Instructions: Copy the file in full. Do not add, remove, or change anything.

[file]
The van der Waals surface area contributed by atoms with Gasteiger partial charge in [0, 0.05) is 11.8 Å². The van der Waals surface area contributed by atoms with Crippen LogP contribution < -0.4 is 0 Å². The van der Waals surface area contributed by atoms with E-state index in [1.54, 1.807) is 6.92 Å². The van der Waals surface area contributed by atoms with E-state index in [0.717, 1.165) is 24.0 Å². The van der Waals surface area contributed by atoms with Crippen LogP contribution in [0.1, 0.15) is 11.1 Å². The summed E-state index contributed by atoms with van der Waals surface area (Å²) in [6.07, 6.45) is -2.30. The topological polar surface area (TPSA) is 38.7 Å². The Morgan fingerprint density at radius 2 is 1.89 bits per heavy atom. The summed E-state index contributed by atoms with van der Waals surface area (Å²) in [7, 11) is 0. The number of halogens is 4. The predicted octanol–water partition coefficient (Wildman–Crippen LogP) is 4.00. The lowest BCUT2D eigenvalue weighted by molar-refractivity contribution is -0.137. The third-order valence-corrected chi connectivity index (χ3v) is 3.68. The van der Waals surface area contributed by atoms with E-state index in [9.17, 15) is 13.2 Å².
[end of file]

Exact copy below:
The van der Waals surface area contributed by atoms with Gasteiger partial charge in [0, 0.05) is 11.8 Å². The van der Waals surface area contributed by atoms with Crippen LogP contribution < -0.4 is 0 Å². The van der Waals surface area contributed by atoms with E-state index in [1.54, 1.807) is 6.92 Å². The van der Waals surface area contributed by atoms with E-state index in [0.717, 1.165) is 24.0 Å². The van der Waals surface area contributed by atoms with Crippen LogP contribution in [0.1, 0.15) is 11.1 Å². The summed E-state index contributed by atoms with van der Waals surface area (Å²) in [6.07, 6.45) is -2.30. The topological polar surface area (TPSA) is 38.7 Å². The Morgan fingerprint density at radius 2 is 1.89 bits per heavy atom. The summed E-state index contributed by atoms with van der Waals surface area (Å²) in [7, 11) is 0. The number of halogens is 4. The predicted octanol–water partition coefficient (Wildman–Crippen LogP) is 4.00. The lowest BCUT2D eigenvalue weighted by molar-refractivity contribution is -0.137. The third-order valence-corrected chi connectivity index (χ3v) is 3.68. The van der Waals surface area contributed by atoms with E-state index in [9.17, 15) is 13.2 Å².